There’s a lot of talk about putting boots on Mars but hype aside here’s one important thing that this conversation is often missing: Mars is extremely inhospitable.
The atmosphere is thin and unbreathable and the temperature on Mars can get down to nearly minus 200 degrees Fahrenheit (-128°C). In order to make the planet more bearable, some have even proposed extreme solutions such as terraforming Mars. However, there are more realistic solutions. Recently, a group of scientists has proposed using an insulating material called silica aerogel — often called “frozen smoke” due to its appearance — like a blanket to warm plant life growing beneath it.
Building a tiny Earth underneath a dome
Silica aerogel is the most common and most studied form of aerogel. It’s lighter than air and is transparent enough to let visible light pass through while blocking harmful ultraviolet rays. In a new study, researchers at the Harvard University, NASA’s Jet Propulsion Lab, and the University of Edinburgh investigated whether a thin layer of silica aerogel could be used to mimic Earth’s greenhouse effect.
The research team simulated the Martian environment in a lab. They simulated light hitting the surface in Mars-like conditions and used a layer of silica approximately 3 cm thick as an insulator.
The researchers then measured the temperature and the amount of UV radiation that passed through the aerogel layer, with very promising results. The temperature difference between the top and bottom layer was more than 50 degrees Celsius (90 degrees Fahrenheit). Raising the temperature permanently above the melting point of water and filtering ultraviolet radiation are essential properties required for plant life — and the aerogel can achieve both, all without the need for any internal heat source.
“This regional approach to making Mars habitable is much more achievable than global atmospheric modification,” said Robin Wordsworth, Assistant Professor at the Harvard John A. Paulson School of Engineering and Applied Sciences (SEAS). “Unlike the previous ideas to make Mars habitable, this is something that can be developed and tested systematically with materials and technology we already have.”
“Mars is the most habitable planet in our Solar System besides Earth,” said Laura Kerber, Research Scientist at NASA’s Jet Propulsion Laboratory. “But it remains a hostile world for many kinds of life. A system for creating small islands of habitability would allow us to transform Mars in a controlled and scalable way.”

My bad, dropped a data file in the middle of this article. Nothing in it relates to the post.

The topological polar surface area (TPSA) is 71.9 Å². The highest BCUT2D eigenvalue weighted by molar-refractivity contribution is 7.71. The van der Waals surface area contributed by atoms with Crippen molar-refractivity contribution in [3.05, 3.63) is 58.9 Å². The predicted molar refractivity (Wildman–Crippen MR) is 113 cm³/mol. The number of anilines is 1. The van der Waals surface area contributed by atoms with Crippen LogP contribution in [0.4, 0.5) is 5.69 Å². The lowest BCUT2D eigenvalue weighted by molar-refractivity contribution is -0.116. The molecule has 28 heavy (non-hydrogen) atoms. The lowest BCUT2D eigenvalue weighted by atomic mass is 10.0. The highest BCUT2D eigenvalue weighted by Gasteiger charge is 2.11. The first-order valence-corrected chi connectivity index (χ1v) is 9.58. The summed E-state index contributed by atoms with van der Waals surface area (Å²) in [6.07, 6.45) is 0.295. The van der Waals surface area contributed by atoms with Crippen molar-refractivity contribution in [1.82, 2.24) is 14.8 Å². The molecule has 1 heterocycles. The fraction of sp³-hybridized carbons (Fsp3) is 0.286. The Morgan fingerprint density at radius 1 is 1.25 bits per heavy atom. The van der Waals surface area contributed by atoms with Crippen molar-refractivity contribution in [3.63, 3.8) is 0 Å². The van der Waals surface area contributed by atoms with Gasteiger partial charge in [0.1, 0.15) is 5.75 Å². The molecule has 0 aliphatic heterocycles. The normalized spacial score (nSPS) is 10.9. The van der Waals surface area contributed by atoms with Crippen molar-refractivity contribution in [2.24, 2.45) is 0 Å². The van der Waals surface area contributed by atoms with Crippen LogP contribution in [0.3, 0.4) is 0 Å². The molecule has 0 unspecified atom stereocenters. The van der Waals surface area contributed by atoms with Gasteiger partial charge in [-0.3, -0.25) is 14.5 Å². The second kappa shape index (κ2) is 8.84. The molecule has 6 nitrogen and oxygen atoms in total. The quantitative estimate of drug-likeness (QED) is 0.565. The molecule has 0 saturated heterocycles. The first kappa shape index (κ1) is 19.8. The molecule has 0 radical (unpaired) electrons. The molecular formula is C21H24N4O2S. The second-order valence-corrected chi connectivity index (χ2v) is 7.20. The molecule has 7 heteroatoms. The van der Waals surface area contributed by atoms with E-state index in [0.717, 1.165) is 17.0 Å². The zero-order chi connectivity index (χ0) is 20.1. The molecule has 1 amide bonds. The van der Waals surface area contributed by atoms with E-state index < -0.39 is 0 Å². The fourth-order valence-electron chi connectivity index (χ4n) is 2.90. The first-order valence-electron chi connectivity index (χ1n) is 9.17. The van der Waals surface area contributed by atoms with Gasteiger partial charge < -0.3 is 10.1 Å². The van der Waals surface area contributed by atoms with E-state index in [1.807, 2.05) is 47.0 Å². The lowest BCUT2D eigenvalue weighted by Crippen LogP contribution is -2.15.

The researchers sought inspiration in the Martian polar ice caps. Unlike those on Earth, which are made of frozen water, the Martian polar ice caps are made of frozen water and frozen CO2. The interesting thing about frozen CO2 is that it allows sunlight to pass through while trapping heat, creating a sort of greenhouse effect during the summer, allowing warm pockets to form. Silica aerogel is a lot like frozen CO2 since it allows light to move through the material while trapping infrared radiation in its interconnecting nanolayers of silicon dioxide. Its excellent thermal insulating properties are the reason why aerogels are widely used in many space applications, including NASA’s Mars Exploration Rovers.
By combining their experiments’ results with modeling, the researchers concluded in the journal Nature Astronomy that a thin layer of this material could be used to envelop a small area of mid-latitude Mars to achieve Earth-like temperatures.
“Spread across a large enough area, you wouldn’t need any other technology or physics, you would just need a layer of this stuff on the surface and underneath you would have permanent liquid water,” said Wordsworth.
So, rather than terraforming an entire planet — something which is physically impossible with today’s technology — this approach essentially involves terraforming just a small, manageable patch of Mars. The researchers envision a huge habitation dome built out of silica aerogel, where plants could grow underneath.
Of course, there are still many engineering challenges that need to be addressed. The aerogel dome wouldn’t be able to raise the atmospheric pressure, which right now hovers at around a pitiful six millibars — tiny compared to the one bar at sea level on Earth. According to a study previously reported by Bruce Jakosky at the University of Colorado, Boulder, and Christopher Edwards at Northern Arizona University, we would need something like a million ice cubes of carbon dioxide ice that are a kilometer across in order to do get to one bar. However, there’s only enough carbon dioxide in the Martian polar ice caps, dust and rocks to raise the pressure to 20 millibars at most. Martian storms, such as the one that shut down the Opportunity Rover last year, can also be very intense and strong. It would be not easy to make an aerogel dome that could brave Martian sand storms.
Wordsworth also points out that there are ethical considerations when building habitats on Mars.
“If you’re going to enable life on the Martian surface, are you sure that there’s not life there already? If there is, how do we navigate that,” asked Wordsworth. “The moment we decide to commit to having humans on Mars, these questions are inevitable.”
Was this helpful?